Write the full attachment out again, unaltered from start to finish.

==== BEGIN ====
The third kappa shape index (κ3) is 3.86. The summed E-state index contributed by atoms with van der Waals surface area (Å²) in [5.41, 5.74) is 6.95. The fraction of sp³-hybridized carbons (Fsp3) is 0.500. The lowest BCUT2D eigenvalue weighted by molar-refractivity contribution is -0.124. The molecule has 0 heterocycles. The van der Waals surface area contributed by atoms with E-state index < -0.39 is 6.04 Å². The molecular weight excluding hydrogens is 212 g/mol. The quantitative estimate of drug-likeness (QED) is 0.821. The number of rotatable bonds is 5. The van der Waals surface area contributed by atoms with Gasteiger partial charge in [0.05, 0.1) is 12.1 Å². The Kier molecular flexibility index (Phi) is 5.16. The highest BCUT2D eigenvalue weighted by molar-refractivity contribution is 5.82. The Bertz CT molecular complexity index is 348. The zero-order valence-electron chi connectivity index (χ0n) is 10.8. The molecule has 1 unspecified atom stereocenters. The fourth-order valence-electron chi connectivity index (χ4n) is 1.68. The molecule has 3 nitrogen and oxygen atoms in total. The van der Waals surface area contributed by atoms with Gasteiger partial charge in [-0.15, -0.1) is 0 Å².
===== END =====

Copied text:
The third kappa shape index (κ3) is 3.86. The summed E-state index contributed by atoms with van der Waals surface area (Å²) in [5.41, 5.74) is 6.95. The fraction of sp³-hybridized carbons (Fsp3) is 0.500. The lowest BCUT2D eigenvalue weighted by molar-refractivity contribution is -0.124. The molecule has 0 heterocycles. The van der Waals surface area contributed by atoms with E-state index < -0.39 is 6.04 Å². The molecular weight excluding hydrogens is 212 g/mol. The quantitative estimate of drug-likeness (QED) is 0.821. The number of rotatable bonds is 5. The van der Waals surface area contributed by atoms with Gasteiger partial charge in [0.05, 0.1) is 12.1 Å². The Kier molecular flexibility index (Phi) is 5.16. The highest BCUT2D eigenvalue weighted by molar-refractivity contribution is 5.82. The Bertz CT molecular complexity index is 348. The zero-order valence-electron chi connectivity index (χ0n) is 10.8. The molecule has 1 unspecified atom stereocenters. The fourth-order valence-electron chi connectivity index (χ4n) is 1.68. The molecule has 3 nitrogen and oxygen atoms in total. The van der Waals surface area contributed by atoms with Gasteiger partial charge in [-0.15, -0.1) is 0 Å².